Pretoria - No solution has been found yet to the problem arising from the hundreds of foreign nationals who are camping outside the UN office in Brooklyn.
The parties appeared for the third time this week in the Gauteng High Court, Pretoria court, but no order was issued as the various stakeholders still said they have to iron out the way forward as to how all the stakeholders could work together in dealing with the issue.
It was hoped that by this week the stakeholders - the City of Tshwane, home affairs and the police - would come up with a plan as to how to deal with the foreign nationals.
But the urgent application stood down on three consecutive days this week, so that the parties could meet and find a practical solution.
Counsel for the Brooklyn and Eastern Areas Citizens Association and the Waterkloof Homeowners Association on Wednesday afternoon, after the court session, again engaged with the various stakeholders to come up with a practical solution to the problems.
They want the court to issue an urgent interim interdict to prevent the foreign nationals from camping outside the UN building in Waterkloof between 5pm and 8am.
They also want home affairs to establish which of the foreign nationals are legally in the country and which are not. They want home affairs to deal with those who are illegally in the country, in terms of its immigration laws.
The residents further want the City to deal with the immigrants in terms of the municipal by-laws, for instance preventing them from causing noise, polluting and cooking and washing their clothes in the streets outside the UN building.
The City said their Metro police officers only have limited powers and cannot simply arrest anyone.
Home Affairs said it did not have the resources to go out on its own to establish who was legally in the country and who are not.
Meanwhile the homeowners complained as they hoped for an urgent order this week so that life in the east outside the UN office could return to normal.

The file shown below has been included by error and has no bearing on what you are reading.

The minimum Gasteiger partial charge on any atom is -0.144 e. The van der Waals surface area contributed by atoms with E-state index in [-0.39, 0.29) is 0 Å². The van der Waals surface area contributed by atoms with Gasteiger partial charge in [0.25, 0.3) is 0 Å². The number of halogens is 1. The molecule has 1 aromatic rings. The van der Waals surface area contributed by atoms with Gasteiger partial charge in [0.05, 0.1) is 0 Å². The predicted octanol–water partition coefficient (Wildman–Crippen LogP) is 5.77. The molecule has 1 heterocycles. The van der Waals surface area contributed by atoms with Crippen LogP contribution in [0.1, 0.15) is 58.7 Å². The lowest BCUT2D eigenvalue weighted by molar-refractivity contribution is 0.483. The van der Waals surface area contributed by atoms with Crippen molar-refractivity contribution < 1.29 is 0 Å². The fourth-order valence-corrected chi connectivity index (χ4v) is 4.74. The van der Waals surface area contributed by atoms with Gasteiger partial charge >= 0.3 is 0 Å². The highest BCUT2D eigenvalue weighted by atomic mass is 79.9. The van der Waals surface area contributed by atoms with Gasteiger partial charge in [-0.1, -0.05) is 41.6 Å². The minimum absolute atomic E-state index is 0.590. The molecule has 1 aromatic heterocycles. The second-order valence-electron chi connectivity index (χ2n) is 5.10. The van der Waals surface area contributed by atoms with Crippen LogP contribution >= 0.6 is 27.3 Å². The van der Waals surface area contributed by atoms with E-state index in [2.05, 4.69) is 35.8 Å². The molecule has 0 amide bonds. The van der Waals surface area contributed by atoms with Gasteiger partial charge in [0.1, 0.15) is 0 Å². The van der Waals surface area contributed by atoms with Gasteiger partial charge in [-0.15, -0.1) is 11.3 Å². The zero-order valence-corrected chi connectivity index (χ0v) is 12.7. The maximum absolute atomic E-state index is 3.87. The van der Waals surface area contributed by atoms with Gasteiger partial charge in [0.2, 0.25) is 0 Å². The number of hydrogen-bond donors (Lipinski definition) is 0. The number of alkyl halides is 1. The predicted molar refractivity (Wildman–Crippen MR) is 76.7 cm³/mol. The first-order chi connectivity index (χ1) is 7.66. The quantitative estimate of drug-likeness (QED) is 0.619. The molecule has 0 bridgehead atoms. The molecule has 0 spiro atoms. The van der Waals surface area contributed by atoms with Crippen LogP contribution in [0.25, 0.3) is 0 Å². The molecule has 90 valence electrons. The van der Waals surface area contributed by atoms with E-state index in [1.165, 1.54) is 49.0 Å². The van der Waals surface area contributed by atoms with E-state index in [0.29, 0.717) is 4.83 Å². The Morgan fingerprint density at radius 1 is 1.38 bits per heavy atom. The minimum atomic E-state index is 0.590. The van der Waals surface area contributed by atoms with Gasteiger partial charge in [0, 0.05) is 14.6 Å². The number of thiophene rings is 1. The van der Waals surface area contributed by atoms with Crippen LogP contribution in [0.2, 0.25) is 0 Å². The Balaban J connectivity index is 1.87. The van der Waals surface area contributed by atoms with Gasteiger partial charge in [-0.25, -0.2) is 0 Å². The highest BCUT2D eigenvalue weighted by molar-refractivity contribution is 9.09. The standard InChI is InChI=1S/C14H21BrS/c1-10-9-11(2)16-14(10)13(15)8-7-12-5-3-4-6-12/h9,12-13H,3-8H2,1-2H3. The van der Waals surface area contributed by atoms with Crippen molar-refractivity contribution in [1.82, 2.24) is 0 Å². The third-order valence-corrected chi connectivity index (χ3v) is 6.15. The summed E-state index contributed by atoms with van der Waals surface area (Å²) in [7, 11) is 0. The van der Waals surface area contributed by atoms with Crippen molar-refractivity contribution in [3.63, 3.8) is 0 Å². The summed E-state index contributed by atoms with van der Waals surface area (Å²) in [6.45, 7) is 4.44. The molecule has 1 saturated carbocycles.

The parties met for more than an hour today in chambers with Judge Natvarlal Ranchod.
When they returned to court it was agreed that the national and provincial commissioners of police would be joined as respondents to the application.
They will file their submissions regarding a solution to the issue by Monday and the parties will again meet back in court next Wednesday. It is hoped that by then the parties can agree on a plan as to how to work together to find a practical solution.
The City’s stance is that it cannot provide temporary housing for these foreign nationals, as it already has to deal with a housing backlog.
It is of the opinion that the provincial government and disaster management should step in to provide temporary accommodation.
It further said that the foreign nationals’ demands are not aimed at the City, as they want to be relocated out of the country. Thus, they said, home affairs and Dirco should deal with them.
A handful of the foreign nations were meanwhile back in court yesterday to try and establish their fate, as they are not represented in the application.
Alex Mongo Nkoy of the DRC said they have nowhere to go to and they planned on staying put. He said if the police arrived there to force them to leave, they should bring coffins along as the people are prepared to die.
“We are not violent people at all, but we will fight if they want to take us with force.”
Nkoy said they want the UN to move them to another country, as they were not safe in “xenophobic” South Africa.
According to him they had no gripe with the residents in the area and their presence there are solely aimed at receiving help from the UN.